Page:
I do most of my prepping for the week on Sundays. It’s a good time to be in my office on campus, as no one else is around. There’s always a lot of get done: stories to be read and reread and critiqued, critical works and exemplars to be scraped through for discussion points, exercises and weekly reader responses, class plans, departmental tasks. Some Sundays are harder than others, and yesterday was one of the hardest, as the weather has alternated between drab and awful, and yesterday was bright, clear, and sunny. Still: mandatory.
I got onto campus through that glorious early-spring air, started working. After finishing most of what had to get done for the graduate seminar, I decided to walk over and get an iced tea at MacLain’s, a coffeehouse that is just barely not on campus. I grabbed something schooly to read and started hiking over there. Poor me, working through an afternoon like that.
Only, it was so beautiful. The trees are still bare, some with their very earliest buds, and the day was so bright that everything overhead was clear, including all the nests. In the summer they are all hidden, and in the winter, it’s generally not pleasant enough to amble slowly along the sidewalks, staring up. The squirrel nests are the easy, obvious ones, those huge artificial clumps of dead leaves jammed into the crooks of high branches. The other nests, the bird nests, are subtler, and some almost impossible to see, even when you are looking for them, even on a day like yesterday. I took this picture on the walk back to my office, but it is only a substitution for the picture I wished I had taken on the way out: a perfect little cup of a twig nest alone on a thin branch just overhead, smaller than a credit card. Even carefully as I looked on the way back, even knowing exactly what I was looking for, I could not find it.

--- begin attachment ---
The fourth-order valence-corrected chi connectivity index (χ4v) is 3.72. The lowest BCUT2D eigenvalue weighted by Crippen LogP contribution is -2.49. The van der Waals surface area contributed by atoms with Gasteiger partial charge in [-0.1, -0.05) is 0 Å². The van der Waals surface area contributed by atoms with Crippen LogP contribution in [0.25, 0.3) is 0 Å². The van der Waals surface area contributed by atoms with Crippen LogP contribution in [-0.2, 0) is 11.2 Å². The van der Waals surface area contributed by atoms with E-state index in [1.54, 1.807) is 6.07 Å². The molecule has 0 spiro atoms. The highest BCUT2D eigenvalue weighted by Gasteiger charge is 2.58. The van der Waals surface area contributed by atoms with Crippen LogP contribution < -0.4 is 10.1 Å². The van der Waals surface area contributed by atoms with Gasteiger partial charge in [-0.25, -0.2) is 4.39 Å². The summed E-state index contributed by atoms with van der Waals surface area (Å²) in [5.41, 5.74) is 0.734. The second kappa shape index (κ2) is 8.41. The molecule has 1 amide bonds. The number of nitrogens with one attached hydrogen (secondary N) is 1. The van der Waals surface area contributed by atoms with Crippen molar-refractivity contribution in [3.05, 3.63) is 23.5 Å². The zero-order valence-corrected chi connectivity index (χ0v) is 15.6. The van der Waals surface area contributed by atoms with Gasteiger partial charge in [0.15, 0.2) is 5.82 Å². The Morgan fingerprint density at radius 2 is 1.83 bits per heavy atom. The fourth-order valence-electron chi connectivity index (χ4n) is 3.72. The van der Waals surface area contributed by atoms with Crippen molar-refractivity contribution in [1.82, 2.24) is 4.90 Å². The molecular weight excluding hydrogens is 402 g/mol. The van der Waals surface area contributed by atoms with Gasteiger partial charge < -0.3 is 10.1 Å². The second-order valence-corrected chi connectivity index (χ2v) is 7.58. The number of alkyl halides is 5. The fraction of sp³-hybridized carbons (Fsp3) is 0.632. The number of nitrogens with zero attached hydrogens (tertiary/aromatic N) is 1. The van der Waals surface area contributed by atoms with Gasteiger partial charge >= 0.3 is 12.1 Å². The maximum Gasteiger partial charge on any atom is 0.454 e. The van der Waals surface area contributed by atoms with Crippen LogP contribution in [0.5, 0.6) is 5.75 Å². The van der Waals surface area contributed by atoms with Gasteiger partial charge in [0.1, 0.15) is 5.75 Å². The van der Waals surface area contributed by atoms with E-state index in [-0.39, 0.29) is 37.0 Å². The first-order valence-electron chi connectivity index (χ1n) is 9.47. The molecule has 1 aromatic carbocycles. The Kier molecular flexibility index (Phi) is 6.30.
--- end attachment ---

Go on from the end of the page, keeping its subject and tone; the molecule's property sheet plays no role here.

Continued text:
This normally would take a couple of minutes each way. Walking slowly with my face pointed up, it took perhaps five. All the way there, I kept thinking about how lovely it all was, and what a pity it was to be trapped inside for such a beautiful day. Maybe I should take the afternoon off, work late into the night. Maybe I should drive up to the levee and wander there, face turned up to look for the birds migrating north. Sure I’d be tired for Monday, my busiest day, but wouldn’t it be worth it?
Certainly it would have been. But I wasn’t trapped. If you can have a day of magic, that’s great. But beauty is scalable, and ten minutes is so much better than zero minutes.